State of Siege - Temple Attack Movie Review: After Zee5 backed the series on 2008 Mumbai terrorist attack, they have now trained their eyes on another such attack that shook the whole nation. Only this time it is a movie, and the incident is the the 2002 Akshardham temple attack saw terrorists barge into this famous temple in Gujarat and kill about 30 people before they were brought down by the NSG commandoes. State of Siege: Temple Attack, directed by Ken Ghosh is a fictionalised retelling of this chapter, with Akshaye Khanna playing the lead. Akshaye Khanna Receives Praises from Lt. Col Sundeep Sen.
Khanna plays Major Hanut Singh, who is given the charge to lead the unit of commandoes when four terrorists barge into the temple. Joining him are Gautam Rode's Major Samar and Vivek Dahiya's Captain Rohit Bagga. Parvin Dabas plays their commanding officer and Samir Soni plays the CM. Manjiri Fadnavis plays the mother of a girl who is trapped in the temple premises when the attack happens, that claims the life of her husband.
Watch the Trailer:
Now if you expect Ken Ghosh has done a meticulous recreation of what happened on the fateful day of September 24, 2002, you would be wrong there. State of Siege: Temple Attack has fictionalised the events for dramatic events so much that it is barely recognisable from what really happened there. For one, the temple is named here as Krishnadham. Instead of two terrorists that carried out the real-life act of terrorism, here we have four. Because two machine-gun-wielding terrorists, who massacred 30 people, didn't seem a threat enough for Bollywood.
Of course, if you expect State of Siege: Temple Attack to undertake the floundering investigation by the Gujarat police as to who were behind the attacks, you are dead wrong there (In 2014, Supreme Court had acquitted all persons accused of masterminding the attack, calling out the police for its negligent investigation). The movie is merely an opportunity to cash in on the prevalent nationalist fervour in its preening of being an ode to our fallen heroes.
But even if that's the intention, is State of Siege: Temple Attack an good ode at that? Nope. The film is one tedious exercise filled with tired cliches and tropes. Like, we have a hero with a rebellious streak and a guilt-ridden past that haunts him from time to time. We have a second hero whose wife is about to deliver a baby at the hospital and that therefore puts him in mortal peril, of course. We have a token white girl among the victims to offer a Western perspective (it's always white, never a African-American. If there is one, there is a white to balance it out,). So that the makers aren't accused of religious pandering, there is also a token 'nice' Muslim, who, of course, preaches to the terrorists about what Islam means, before he is bumped off. OTT Releases Of The Week: Jimmy Shergill’s Collar Bomb on Disney+ Hotstar, Akshaye Khanna’s State of Siege Temple Attack on ZEE5 and More.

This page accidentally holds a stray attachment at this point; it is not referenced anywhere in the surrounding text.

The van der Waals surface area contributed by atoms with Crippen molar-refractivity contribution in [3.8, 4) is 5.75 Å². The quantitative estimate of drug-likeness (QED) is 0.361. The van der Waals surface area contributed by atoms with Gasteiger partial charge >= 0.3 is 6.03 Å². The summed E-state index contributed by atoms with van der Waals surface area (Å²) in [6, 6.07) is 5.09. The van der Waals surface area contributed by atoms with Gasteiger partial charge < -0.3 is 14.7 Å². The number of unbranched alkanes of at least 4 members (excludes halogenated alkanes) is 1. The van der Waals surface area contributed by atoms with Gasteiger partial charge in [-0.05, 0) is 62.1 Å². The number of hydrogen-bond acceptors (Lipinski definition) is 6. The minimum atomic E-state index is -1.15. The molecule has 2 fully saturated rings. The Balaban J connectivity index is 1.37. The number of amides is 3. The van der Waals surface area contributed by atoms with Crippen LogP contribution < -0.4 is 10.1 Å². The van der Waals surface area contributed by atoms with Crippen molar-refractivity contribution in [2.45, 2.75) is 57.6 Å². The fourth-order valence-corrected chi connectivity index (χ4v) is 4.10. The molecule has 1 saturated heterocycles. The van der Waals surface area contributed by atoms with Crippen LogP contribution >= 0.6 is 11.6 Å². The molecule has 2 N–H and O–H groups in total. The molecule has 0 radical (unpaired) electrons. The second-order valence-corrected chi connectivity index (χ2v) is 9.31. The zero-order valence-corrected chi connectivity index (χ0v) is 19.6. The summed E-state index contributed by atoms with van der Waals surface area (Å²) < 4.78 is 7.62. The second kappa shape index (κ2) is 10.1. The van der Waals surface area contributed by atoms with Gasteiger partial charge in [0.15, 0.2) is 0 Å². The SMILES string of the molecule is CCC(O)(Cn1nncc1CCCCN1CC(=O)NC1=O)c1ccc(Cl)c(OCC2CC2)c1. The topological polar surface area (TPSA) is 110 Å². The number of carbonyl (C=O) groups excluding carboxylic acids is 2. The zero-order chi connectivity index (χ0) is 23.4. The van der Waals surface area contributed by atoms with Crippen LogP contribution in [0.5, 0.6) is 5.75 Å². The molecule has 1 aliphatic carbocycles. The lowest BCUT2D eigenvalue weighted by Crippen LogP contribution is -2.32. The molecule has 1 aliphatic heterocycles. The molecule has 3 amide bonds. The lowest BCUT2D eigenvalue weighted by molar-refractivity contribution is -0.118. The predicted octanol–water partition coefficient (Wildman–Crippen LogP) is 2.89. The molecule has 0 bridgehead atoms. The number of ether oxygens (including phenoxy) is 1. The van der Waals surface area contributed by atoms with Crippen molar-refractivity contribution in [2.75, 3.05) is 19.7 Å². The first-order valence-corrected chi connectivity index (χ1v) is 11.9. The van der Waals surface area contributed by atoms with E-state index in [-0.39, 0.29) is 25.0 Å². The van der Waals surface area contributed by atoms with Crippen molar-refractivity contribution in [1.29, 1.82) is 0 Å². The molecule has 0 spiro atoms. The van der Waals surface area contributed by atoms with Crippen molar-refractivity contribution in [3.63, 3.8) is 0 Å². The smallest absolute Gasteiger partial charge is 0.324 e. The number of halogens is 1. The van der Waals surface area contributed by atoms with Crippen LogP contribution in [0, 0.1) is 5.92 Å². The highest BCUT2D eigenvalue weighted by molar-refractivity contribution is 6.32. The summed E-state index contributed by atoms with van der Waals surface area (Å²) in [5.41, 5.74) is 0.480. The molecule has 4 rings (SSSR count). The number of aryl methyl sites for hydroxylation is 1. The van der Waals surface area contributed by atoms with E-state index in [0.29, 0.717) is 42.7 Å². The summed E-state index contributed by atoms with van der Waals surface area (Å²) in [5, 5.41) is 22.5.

The problem with the use of such tropes is that it takes a tense factor out of the narrative, crucial for a film that tackles a real-life hostage crisis. See how the 2019 film Hotel Mumbai handled a similar narrative. While that film also feels like an attempt to manipulate our pain, it at least treats characters in a more fleshed out manner.
Here, the terrorists are cardboard varieties of the worst kind, while the victims are used only to amplify their bloodlust and never treated as characters whose demises we should care about. Well, the movie's empathy for the victims can be understood by a scene that comes before the opening titles, where a voiceover says that merely months after the 2002 Gujarat pogrom happened, the state is seeing peace. No sirs, we had never seen peace. The scars are still there. In the end, this is a movie that neither does justice to the fallen nor the heroes who saved the day by turning their character to nothing more than chess-pieces.
And in the midst of all, there is a detached Akshaye Khanna simply goes through the motions as its lead, making us yearn for the time when he used to even make silly films like Race and Humraaz felt so bearable. The rest of the cast is just there, including popular TV stars Gautam Rode and Vivek Dahiya.
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State of Siege: Temple Attack is simply another flawed clone of Uri: The Surgical Strike, that lacks neither the technical finesse of its predecessor nor the passionate fervour that made it a darling for the audience it is targeted towards. The movie is streaming on Zee5.
(The above story first appeared on LatestLY on Jul 09, 2021 08:01 AM IST. For more news and updates on politics, world, sports, entertainment and lifestyle, log on to our website latestly.com).